Other Triassic craters are closer to the Triassic–Jurassic boundary but also much smaller than the Manicouagan reservoir. The eroded Rochechouart crater in France has most recently been dated to 201±2 million years ago, but at 25 km (16 mi) across (possibly up to 50 km (30 mi) across originally), it appears to be too small to have affected the ecosystem. Other putative or confirmed Triassic craters include the 80 km (50 mi) wide Puchezh-Katunki crater in Eastern Russia (though it may be Jurassic in age), the 40 km (25 mi) wide Saint Martin crater in Manitoba, the 15 km (9 mi) wide Obolon' crater in Ukraine, and the 9 km (6 mi) wide Red Wing Creek structure in North Dakota. Spray et al. (1998) noted an interesting phenomenon, that being how the Manicoagan, Rochechoart, and Saint Martin craters all seem to be at the same latitude, and that the Obolon' and Red Wing craters form parallel arcs with the Rochechoart and Saint Martin craters, respectively. Spray and his colleagues hypothesized that the Triassic experienced a "multiple impact event", a large fragmented asteroid or comet which broke up and impacted the earth in several places at the same time. Such an impact has been observed in the present day, when Comet Shoemaker-Levy 9 broke up and hit Jupiter in 1992. However, the "multiple impact event" hypothesis for Triassic impact craters has not been well-supported; Kent (1998) noted that the Manicouagan and Rochechoart craters were formed in eras of different magnetic polarity, and radiometric dating of the individual craters has shown that the impacts occurred millions of years apart.
Massive volcanic eruptions, specifically the flood basalts of the Central Atlantic Magmatic Province (CAMP), would release carbon dioxide or sulfur dioxide and aerosols, which would cause either intense global warming (from the former) or cooling (from the latter). The record of CAMP degassing shows several distinct pulses of carbon dioxide immediately following each major pulse of magmatism, at least two of which amount to a doubling of atmospheric CO2.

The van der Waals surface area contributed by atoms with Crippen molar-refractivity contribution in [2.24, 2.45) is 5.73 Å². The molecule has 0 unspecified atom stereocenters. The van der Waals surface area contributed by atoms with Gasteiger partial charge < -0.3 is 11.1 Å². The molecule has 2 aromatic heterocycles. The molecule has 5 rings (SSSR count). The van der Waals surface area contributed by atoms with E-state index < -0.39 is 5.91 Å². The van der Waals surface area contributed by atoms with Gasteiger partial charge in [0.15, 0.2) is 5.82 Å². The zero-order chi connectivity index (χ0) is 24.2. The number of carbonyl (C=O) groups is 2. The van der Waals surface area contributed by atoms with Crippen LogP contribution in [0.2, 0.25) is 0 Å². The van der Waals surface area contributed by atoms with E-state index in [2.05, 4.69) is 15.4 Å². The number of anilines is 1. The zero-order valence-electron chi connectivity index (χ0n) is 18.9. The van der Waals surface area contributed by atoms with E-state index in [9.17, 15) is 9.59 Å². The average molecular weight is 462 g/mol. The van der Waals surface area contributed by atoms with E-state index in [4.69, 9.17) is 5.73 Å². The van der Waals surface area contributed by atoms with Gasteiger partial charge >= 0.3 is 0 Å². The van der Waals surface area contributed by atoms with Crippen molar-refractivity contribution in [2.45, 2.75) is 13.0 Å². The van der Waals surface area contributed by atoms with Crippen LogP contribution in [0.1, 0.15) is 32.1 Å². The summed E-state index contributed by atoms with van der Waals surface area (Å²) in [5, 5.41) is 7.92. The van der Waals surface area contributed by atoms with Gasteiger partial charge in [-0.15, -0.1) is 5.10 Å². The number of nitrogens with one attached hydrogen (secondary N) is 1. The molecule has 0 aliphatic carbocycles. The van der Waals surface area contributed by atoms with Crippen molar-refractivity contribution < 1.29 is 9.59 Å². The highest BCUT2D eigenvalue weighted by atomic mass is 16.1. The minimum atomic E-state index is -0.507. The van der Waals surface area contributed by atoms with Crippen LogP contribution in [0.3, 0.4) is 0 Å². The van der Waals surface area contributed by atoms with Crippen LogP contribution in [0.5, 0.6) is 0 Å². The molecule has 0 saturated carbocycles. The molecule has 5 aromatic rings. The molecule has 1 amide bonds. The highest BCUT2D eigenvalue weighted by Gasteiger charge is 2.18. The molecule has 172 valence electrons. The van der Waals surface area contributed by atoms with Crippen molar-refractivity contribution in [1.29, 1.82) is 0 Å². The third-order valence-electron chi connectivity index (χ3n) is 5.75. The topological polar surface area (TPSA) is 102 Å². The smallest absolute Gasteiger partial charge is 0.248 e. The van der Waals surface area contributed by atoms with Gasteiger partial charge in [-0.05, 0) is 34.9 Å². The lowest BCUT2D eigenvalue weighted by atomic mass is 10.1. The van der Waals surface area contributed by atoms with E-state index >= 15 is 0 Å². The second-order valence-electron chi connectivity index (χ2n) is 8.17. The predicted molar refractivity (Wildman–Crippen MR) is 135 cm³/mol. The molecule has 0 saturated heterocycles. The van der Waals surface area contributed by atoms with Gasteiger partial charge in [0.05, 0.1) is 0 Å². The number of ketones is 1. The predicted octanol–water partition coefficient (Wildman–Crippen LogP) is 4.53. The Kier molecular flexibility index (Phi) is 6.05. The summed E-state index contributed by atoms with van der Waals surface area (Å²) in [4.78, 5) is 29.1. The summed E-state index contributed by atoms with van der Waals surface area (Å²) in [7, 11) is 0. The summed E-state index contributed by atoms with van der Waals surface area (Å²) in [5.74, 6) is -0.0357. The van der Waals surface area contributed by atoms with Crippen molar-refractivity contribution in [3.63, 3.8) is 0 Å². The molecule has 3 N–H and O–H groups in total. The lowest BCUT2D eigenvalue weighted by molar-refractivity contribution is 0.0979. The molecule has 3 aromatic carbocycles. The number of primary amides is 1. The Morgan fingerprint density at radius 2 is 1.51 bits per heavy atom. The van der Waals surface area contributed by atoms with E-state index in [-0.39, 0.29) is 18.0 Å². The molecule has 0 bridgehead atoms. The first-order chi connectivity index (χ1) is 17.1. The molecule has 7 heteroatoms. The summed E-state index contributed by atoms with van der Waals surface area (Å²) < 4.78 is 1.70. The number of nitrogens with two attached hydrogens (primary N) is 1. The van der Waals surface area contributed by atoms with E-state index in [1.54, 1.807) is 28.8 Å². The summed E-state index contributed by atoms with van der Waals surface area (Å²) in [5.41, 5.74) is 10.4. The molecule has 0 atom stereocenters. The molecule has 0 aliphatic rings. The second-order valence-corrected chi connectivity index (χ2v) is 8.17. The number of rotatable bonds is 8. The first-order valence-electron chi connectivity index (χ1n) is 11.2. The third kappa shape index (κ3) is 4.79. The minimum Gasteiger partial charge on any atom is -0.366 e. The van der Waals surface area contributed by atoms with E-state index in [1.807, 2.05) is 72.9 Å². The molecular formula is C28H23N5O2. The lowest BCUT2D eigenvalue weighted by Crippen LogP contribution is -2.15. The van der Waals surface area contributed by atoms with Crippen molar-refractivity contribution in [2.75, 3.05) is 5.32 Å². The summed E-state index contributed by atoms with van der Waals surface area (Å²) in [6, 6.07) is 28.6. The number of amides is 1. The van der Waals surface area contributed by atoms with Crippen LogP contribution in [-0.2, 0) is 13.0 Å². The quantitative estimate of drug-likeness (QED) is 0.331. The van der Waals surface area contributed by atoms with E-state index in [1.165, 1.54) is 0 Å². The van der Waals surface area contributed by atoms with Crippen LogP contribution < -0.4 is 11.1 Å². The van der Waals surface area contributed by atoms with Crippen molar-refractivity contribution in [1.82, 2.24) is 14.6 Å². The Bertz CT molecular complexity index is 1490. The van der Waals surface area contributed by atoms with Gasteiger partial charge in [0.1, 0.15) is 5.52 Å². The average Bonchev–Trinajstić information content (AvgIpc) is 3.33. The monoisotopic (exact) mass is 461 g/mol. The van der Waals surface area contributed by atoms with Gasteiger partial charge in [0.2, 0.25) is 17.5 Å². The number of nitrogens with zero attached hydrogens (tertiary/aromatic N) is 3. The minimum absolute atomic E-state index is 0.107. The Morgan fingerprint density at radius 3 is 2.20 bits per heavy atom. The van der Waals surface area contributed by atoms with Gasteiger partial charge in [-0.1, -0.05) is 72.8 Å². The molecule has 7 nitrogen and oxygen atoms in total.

The isotopic composition of fossil soils of the Late Triassic and Early Jurassic has been tied to a large negative carbon isotope excursion (Whiteside et al. 2010). Carbon isotopes of lipids (n-alkanes) derived from leaf wax and lignin, and total organic carbon from two sections of lake sediments interbedded with the CAMP in eastern North America have shown carbon isotope excursions similar to those found in the mostly marine St. Audrie’s Bay section, Somerset, England; the correlation suggests that the end-Triassic extinction event began at the same time in marine and terrestrial environments, slightly before the oldest basalts in eastern North America but simultaneous with the eruption of the oldest flows in Morocco (Also suggested by Deenen et al., 2010), with both a critical CO
2 greenhouse and a marine biocalcification crisis.
Contemporaneous CAMP eruptions, mass extinction, and the carbon isotopic excursions are shown in the same places, making the case for a volcanic cause of a mass extinction. The catastrophic dissociation of gas hydrates (suggested as one possible cause of the largest mass extinction of all time, the so-called "Great Dying" at the end of the Permian Period) may have exacerbated greenhouse conditions.
Some scientists reject the volcanic eruption theory, because the Newark Supergroup, a section of rock that records the Triassic–Jurassic boundary, contains no ash-fall horizons and the first basalt flows lie around 10 m above the transition zone. However, updated dating protocol and wider sampling has generally confirmed that most (but not all) volcanic activity occurred before the boundary.